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Candi
topic
04:57:32 AM Oct 12th 2012
I added an example of Jonathan being a Big Brother Mentor to David. Justification is here because it's too bloody long for the entry.

Jonathan was at least a few years older than David; he was out kicking Philistine tail (I Samuel 14) while David was still herding the sheep; David's not mentioned until I Sam. 16, and then as a young man. The law (in Exodus) stated a man had to be at least twenty years before he could be a soldier.

David was the eighth of his brothers (seven passed before Samuel; then David was called.) Only the three eldest were at the battle where David had his famous first fight. At least one major campaign took place in ch 15, after Jonathan's butt-kicking in ch 14.

More indicative of Jonathan's age is that when David took the throne, he called for any of Saul's and Jonathan's relatives to come forward. Jonathan's son Mephibosheth -a young man- was brought forward. (With a son of his own, Mica! II Sam. 9) If you read the Bible, it's fairly easy to add time up and tell that David would have been around thirty at this time. And Jonathan would have had a grandson. That indicates roughly a ten-year difference. (Give or take a few.)

Hence why this example belongs here instead of under another 'brothers' trope.
Anakarsis
topic
12:07:28 PM Dec 25th 2010
edited by Anakarsis
There is a lot of examples were the Big Brother Mentor (unlike the more generic Obi Wan) does not die at all, and even sometimes gets a character development/maturing factors for himself within the story, in parallel or despite the Hero´s development, often pointing to very different objectives than those of the hero, more accord with his "grown-up" status.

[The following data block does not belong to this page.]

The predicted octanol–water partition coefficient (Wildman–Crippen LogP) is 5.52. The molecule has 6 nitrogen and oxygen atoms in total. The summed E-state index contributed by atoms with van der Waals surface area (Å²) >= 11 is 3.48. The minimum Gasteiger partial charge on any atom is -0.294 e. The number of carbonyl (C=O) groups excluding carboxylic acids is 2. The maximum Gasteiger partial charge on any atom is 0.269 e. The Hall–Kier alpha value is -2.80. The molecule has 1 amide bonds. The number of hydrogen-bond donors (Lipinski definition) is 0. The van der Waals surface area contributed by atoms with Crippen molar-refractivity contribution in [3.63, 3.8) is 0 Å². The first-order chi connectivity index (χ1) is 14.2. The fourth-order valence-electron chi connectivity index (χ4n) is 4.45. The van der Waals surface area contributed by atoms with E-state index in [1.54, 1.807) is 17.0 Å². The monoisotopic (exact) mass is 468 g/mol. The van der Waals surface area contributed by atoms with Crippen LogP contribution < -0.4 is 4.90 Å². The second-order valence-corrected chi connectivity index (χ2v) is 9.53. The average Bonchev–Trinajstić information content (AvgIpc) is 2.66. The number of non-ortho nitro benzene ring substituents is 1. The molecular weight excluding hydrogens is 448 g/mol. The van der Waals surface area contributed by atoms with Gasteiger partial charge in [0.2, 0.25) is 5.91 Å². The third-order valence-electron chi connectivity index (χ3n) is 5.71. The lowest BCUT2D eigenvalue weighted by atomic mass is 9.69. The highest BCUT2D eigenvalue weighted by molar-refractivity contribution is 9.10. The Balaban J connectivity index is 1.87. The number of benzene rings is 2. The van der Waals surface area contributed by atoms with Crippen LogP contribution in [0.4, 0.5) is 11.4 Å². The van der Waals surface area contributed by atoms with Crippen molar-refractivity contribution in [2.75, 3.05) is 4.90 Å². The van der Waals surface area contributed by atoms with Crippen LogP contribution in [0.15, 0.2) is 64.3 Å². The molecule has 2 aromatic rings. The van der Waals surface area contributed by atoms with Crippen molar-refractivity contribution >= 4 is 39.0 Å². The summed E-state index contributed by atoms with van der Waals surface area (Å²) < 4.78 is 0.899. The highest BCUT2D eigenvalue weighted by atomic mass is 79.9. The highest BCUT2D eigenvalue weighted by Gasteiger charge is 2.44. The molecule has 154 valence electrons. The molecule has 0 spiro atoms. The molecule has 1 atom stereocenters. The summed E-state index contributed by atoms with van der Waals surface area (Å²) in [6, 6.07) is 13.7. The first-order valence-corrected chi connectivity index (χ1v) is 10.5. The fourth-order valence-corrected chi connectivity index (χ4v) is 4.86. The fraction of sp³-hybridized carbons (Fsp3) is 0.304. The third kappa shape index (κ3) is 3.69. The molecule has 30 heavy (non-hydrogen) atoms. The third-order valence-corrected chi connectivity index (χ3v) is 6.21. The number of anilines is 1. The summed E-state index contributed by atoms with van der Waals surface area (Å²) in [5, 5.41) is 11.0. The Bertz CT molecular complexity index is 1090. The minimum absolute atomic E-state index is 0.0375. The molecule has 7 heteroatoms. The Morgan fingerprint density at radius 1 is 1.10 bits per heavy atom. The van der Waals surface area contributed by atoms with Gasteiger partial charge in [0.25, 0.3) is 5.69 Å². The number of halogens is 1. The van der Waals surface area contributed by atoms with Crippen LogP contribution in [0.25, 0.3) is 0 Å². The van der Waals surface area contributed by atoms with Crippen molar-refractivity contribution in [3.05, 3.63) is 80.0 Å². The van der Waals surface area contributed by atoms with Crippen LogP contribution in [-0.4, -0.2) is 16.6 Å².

In my opinion, this further diferentiates this trope from the Obi Wan, as the Obi Wan is a fully developed character whose sole mission is to guide the Hero, while the Big Brother Mentor is a character that still have things to do in the world by himself, aside from being mentor.

When this character actually dies, he often gives the Hero the obligation to fullfil HIS mission, BESIDES the Hero´s mission

Examples are Racer X from Speed Racer, Holland form Eureka Seven (the granpa of Renton also from Eureka Seven could count), The Golden Saints for Saint Seiya, Quattro Bageena in Gundam Z, or the X-Men characters when they appear in their junior series (like New Mutants, X-Force, X-Generation and the like). I think that the point of NOT dying and get character development and growing maturity by him/helself is very important, enough to be mentioned not only as a "collection of exceptions" of the Big Brother, or even to create a complete separated sub trope (that could be called the "Badass Brother" "Grump" (for grown-up) or the like.

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